Backward Design for World Languages

Flowchart for the Backward Design Planning for Curriculum that is described throughout the page

Download the Backward Design Image
Download Sample Intercultural Units and Planning Templates

Backward Design of Intercultural Units

Backward Design means planning instruction with the end goals in mind. This three-step framework helps educators implement a proficiency-based language program over a realistic timeline, based on the current program model. The Backward Design framework was developed by Jay McTighe and Grant Wiggins. Educators can find a concise overview of the backward design process here

Note that Backward Design is an integrated, non-linear process, so moving backward and forward throughout the planning process and periodic modifications are expected. The following resouces and research aim to provide clarity and support to educators in creating intercultural units, assessments and lessons that build learners' language acquisition, proficiency and intercultural competence. All curriculum design is a local decision.

How Do I Start?

  Step 1 of Backward Design: Identify Learning Outcomes
When planning an intercultural unit, the first step is to determine the learning outcomes or goals and what learners should know and be able to do at the end of the unit. The outcomes are framed in a real-world or authentic communicative and cultural context. The following steps can guide this process:

1. Become Familiar with Ohio's World Languages and Cultures Learning Standards 

2. View Curriculum Maps Created by Ohio World Language Teachers
3. Download Ohio's Intercultural Unit Plan Template
  • PDF, Word - Step-by-Step Planning Template with links and detailed explanations
  • PDF, Word - Simplified Planning Template

4. View Samples of Intercultural Units Across Proficiency Levels
These intercultural units were created by Ohio teachers, using the step-by-step unit plan template. Teachers determined an intercultural learning outcome and then created vertical unit plans across multiple proficiency levels. 
5. Choose the Theme, Topics and Essential Questions for the Unit
An essential question is open-ended, intellectually engaging, and sparks further communication and deeper thinking or reflection. Well-structured essential questions will guide the intercultural outcomes of the unit. Once learning outcomes for the unit have been chosen, the next step is to determine how learners will show evidence of meeting these outcomes. There are a variety of types of evidence that could be used thoughout the learning process, such as formative assessments, quizzes, homework, self-reflection and self-assessment.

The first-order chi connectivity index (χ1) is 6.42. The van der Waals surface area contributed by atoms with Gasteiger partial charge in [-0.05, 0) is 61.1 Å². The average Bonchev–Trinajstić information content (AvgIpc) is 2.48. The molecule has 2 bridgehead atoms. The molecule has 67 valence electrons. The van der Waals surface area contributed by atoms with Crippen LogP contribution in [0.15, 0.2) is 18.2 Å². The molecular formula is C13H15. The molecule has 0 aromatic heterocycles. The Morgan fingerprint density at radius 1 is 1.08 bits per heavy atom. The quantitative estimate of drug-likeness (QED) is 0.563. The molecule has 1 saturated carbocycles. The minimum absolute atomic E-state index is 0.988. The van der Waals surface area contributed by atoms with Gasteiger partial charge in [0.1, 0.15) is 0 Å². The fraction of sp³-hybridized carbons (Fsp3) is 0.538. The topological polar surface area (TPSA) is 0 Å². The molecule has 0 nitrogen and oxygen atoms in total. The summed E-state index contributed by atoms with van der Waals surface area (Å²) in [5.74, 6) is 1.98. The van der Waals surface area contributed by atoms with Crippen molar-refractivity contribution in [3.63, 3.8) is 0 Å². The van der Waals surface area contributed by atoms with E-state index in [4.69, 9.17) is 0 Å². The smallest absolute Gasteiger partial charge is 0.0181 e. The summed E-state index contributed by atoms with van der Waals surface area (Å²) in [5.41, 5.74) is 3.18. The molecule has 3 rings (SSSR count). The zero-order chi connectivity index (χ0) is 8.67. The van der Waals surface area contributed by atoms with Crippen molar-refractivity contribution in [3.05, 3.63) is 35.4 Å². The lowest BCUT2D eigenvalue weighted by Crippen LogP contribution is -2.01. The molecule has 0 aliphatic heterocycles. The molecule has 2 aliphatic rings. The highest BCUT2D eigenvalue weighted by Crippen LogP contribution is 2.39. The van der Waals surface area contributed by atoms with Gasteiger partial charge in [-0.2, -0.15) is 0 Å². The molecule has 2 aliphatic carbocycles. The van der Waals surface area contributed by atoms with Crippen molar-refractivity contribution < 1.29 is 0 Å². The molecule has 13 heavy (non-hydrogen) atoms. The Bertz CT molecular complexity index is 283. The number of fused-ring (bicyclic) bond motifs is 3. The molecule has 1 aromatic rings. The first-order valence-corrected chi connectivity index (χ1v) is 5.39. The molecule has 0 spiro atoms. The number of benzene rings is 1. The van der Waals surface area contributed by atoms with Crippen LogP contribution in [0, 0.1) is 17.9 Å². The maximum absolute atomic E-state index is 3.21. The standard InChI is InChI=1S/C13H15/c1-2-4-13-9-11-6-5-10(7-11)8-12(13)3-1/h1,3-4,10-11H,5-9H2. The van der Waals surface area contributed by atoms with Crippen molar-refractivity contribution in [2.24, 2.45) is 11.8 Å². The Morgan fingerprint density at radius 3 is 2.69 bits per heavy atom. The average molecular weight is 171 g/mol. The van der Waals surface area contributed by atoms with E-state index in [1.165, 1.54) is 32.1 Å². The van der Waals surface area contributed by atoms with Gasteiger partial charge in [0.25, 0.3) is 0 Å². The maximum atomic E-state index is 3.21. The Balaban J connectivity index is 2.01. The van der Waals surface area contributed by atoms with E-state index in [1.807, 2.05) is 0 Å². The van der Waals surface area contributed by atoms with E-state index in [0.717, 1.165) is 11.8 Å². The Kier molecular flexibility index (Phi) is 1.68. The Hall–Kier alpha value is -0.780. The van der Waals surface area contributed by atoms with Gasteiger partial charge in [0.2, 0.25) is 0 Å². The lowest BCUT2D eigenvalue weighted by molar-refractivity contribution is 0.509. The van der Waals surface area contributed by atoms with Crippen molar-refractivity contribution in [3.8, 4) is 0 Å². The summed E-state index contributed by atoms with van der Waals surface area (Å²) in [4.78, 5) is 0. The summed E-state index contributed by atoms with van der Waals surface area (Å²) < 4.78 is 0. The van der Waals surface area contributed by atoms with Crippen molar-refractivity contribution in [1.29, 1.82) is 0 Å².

In addition to formative assessments, a larger summative assessment can also be given. This might be an Integrated Performance Assessment (IPA), a project, a report, a role play, a video or a presentation. Summative assessments will be scored with performance or proficiency rubrics. The entire assessment could be given at the end of the unit, or various components of the assessment could be given throughout the unit for time management. The following steps can guide this process:
1. Learn the Fundamentals of World Language Assessment
2. Use the Ohio Rubrics to Inform Task Design, Score Assessments and Provide Feedback
3. Design the Tasks for the Summative Performance Assessment(s)
4. Choose Authentic Cultural Materials for the Unit Assessment After determining the learning outcomes for the unit and the tasks for the summative assessment, the final step is to plan and scaffold activities that will help learners meet the unit goals. By knowing in advance the learning outcomes and the assessment for the unit, the teacher can target content and activities in a more relevant and effective way. The following steps can guide this process:

1. Create Learning Experiences Related to the Unit Outcomes and Summative Assessment(s)

2. Aim for 90%+ of Classroom Learning to Take Place in the Target Language. Read the ACTFL statement.
     "Learners can only acquire (internalize) language when they hear large quantities of input that the teacher provides orally that is interesting, a little beyond students' current level of competence [ i + 1 ], and not grammatically sequenced. (Krashen, 1982). Note that the [ i ] refers to the current competence of the learner and the [ +1 ] represents the next level of competence beyond where the learner is now.

     Target language use is necessary but not sufficient for increasing one’s proficiency; that is, use of the target language must be accompanied by a variety of strategies to facilitate comprehension and support meaning making.  Comprehensible input and comprehensible output go hand-in-hand."

3. Find High-Quality Lessons and Materials That Have Already Been Curated

4. Present Grammar and Vocabulary in a Meaningful Context

  • Introduce grammar or structures in a meaningful context, as chunks of language, or as a concept in order to impact language acquisition. Focus on meaning before form. Read the ACTFL research.

  • Learn about the PACE model for contextualized input.

  • Review the ACTFL Performance Descriptors to set realistic expectations for what Novice, Intermediate and Advanced learners can do as far as language control/accuracy, vocabulary and communicative functions.
5. Incorporate Higher Order Thinking and Deeper Reflection Into Lessons and Activities
6. Help Learners Find Relevance in the Learning to Their Current or Future Lives


Last Modified: 2/24/2023 3:11:42 PM